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The Immaculate Deception by [Pears, Iain]
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The Immaculate Deception Kindle Edition

3.8 out of 5 stars 17 customer reviews

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Product Description

Amazon Review

A good working rule for the police is to have as little as possible to do with politicians, but Flavia, acting head of the Rome Art Squad, finds herself deprived of that luxury when the Prime Minister involves himself in the case of a painting hijacked for ransom... Iain Pears' new thriller The Immaculate Deception picks up the story of Flavia and her British art-dealer husband Jonathan at a point where they are thinking seriously about the rest of their lives--Flavia is pregnant and Jonathan is in the process of selling off his remaining stock. The last thing they need is for Flavia to find herself at the heart of a major scandal involving illegal handovers of ransom, the last gasp of 1970s terrorism and a performance artist who has drowned in a vat of plaster. Meanwhile, Jonathan sets out to track down an unattributed painting owned by Flavia's former boss, and uncovers some neat little mysteries of his own... Art scholarship and police work are not that like each other, but Iain Pears wittily explores what analogies between them there are; he is intelligent about art, and marriage and Italian politics. This is a worthy addition to a charming series. --Roz Kaveney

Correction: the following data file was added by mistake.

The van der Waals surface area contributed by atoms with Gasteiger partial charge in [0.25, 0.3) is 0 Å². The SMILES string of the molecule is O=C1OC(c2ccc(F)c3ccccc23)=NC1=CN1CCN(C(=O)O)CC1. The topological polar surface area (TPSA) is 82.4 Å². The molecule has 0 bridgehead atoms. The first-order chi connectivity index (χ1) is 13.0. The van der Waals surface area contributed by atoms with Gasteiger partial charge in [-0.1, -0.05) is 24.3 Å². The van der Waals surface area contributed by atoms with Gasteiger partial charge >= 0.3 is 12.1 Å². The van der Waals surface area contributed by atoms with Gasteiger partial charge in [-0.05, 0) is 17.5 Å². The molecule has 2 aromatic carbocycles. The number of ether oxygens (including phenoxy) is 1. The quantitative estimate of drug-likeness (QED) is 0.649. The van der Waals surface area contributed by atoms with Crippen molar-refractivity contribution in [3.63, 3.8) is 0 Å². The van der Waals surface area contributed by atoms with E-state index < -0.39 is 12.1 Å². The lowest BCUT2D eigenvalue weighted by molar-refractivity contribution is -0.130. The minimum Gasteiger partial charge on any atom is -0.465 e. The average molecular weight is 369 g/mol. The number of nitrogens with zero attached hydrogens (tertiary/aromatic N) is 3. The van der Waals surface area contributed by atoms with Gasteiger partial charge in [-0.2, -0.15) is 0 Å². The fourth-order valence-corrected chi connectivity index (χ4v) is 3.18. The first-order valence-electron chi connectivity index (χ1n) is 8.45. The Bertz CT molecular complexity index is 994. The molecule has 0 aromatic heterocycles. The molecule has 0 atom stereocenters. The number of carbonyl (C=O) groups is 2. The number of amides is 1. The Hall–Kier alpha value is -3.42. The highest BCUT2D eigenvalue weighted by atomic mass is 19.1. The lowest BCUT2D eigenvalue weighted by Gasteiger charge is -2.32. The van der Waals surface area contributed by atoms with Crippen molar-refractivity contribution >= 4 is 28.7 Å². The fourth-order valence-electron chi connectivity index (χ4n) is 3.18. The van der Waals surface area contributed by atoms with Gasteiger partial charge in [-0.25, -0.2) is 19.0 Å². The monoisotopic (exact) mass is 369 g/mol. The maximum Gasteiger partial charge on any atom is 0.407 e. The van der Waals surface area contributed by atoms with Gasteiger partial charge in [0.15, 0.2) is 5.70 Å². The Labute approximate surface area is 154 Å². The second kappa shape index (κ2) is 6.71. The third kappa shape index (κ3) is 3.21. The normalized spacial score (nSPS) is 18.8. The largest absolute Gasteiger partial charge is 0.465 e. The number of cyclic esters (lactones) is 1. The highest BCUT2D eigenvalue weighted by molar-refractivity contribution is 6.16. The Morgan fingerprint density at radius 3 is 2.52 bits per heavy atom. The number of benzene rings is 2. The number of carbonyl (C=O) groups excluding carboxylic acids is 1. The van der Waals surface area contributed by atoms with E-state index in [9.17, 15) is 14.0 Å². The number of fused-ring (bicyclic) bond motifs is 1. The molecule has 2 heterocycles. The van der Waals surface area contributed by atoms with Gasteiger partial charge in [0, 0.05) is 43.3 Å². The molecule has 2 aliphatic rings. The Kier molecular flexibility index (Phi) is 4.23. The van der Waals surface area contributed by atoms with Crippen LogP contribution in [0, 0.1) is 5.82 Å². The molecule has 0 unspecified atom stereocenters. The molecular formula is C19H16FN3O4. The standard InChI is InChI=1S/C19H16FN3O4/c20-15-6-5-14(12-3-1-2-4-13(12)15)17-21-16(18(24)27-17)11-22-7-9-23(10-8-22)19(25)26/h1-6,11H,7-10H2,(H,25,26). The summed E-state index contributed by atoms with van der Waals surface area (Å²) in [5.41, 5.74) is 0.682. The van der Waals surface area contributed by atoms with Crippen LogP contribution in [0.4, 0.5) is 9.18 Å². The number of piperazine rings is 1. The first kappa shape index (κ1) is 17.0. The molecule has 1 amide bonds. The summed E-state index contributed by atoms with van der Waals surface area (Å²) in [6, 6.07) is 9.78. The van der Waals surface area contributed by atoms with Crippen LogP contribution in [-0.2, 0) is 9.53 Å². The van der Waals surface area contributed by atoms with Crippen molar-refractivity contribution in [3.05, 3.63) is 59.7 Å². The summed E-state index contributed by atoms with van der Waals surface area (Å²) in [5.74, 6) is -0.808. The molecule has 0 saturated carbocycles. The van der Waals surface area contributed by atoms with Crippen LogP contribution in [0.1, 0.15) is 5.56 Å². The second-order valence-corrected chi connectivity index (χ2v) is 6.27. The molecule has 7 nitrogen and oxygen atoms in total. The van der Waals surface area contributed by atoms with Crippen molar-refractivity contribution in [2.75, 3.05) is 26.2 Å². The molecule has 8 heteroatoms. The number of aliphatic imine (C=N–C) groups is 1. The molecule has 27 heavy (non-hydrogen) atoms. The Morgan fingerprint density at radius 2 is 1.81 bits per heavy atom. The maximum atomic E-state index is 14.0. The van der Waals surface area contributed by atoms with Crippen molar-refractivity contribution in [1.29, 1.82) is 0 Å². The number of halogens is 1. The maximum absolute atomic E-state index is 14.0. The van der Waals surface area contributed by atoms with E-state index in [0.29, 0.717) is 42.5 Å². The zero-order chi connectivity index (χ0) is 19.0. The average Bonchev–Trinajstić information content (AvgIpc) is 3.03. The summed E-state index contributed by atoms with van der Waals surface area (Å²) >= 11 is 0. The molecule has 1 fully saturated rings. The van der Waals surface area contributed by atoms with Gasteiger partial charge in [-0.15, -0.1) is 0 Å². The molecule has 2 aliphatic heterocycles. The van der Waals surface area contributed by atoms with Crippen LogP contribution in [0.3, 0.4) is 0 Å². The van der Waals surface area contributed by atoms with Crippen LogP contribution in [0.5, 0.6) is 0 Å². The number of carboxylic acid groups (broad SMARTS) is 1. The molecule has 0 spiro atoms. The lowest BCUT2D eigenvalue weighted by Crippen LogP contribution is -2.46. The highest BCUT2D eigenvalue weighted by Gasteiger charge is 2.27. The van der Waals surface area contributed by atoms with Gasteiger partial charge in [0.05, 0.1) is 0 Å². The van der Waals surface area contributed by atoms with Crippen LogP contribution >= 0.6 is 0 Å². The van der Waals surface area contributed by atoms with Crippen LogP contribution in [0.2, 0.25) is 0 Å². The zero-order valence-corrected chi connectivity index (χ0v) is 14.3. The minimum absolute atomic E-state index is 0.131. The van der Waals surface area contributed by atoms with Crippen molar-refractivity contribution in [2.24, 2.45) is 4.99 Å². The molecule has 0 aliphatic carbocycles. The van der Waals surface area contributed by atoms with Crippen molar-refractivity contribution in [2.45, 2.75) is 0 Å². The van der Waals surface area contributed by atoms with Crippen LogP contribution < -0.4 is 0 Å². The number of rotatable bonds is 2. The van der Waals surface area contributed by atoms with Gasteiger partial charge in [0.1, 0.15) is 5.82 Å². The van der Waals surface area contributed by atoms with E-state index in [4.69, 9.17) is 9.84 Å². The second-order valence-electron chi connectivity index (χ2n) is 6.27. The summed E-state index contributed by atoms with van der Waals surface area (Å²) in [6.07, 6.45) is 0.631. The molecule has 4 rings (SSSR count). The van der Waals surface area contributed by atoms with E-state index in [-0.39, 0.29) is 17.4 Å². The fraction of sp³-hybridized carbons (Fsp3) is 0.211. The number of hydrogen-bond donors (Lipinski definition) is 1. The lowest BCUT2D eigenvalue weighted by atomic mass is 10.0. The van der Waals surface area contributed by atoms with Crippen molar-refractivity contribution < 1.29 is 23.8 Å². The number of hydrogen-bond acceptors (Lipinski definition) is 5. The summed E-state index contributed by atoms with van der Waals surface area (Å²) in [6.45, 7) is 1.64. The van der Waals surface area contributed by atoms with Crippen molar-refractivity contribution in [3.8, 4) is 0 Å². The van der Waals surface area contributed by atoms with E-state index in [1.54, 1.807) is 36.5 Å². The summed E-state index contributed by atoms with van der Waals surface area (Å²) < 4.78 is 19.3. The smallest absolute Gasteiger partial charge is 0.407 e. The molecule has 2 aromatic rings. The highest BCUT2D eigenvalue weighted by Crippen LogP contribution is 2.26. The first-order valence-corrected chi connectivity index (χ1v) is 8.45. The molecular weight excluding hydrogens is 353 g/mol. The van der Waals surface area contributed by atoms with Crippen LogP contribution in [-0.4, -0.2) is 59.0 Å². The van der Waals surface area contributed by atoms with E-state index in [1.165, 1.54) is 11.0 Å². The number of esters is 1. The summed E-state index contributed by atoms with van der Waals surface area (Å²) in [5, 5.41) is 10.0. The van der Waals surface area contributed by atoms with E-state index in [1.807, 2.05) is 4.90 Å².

Review

‘Pears is a delightful writer, with a light, ironic touch. This book dances with sunlight and colour, faded patinas and shifting standards, with humour and knowledge making easy companions’
Frances Fyfield, Mail on Sunday

‘Pears’s tremendous affection for Rome comes through strongly, making the city one of the most engaging characters’
Donna Leon, Sunday Times


Product details

  • Format: Kindle Edition
  • File Size: 671 KB
  • Print Length: 276 pages
  • Publisher: Harper (30 Jan. 2014)
  • Sold by: Amazon Media EU S.à r.l.
  • Language: English
  • ASIN: B00HY5EX4S
  • Text-to-Speech: Enabled
  • X-Ray:
  • Word Wise: Enabled
  • Enhanced Typesetting: Enabled
  • Average Customer Review: 3.8 out of 5 stars 17 customer reviews
  • Amazon Bestsellers Rank: #48,802 Paid in Kindle Store (See Top 100 Paid in Kindle Store)
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Customer Reviews

Top Customer Reviews

Format: Paperback
Like Graham Greene, Pears writes both serious, philosophical novels (The Dream of Scipio and An Instance of the Fingerpost) and entertainments--in this case, the fascinating art history mysteries which feature Flavia di Stefano and her boss, Gen. Taddeo Bottando of the Rome police. These quirky detectives from the Art Theft Squad are back in action here, though with changed roles. Bottando is now semi-retired and Flavia, newly married to former art dealer Jonathan Argyll, is acting head of the department.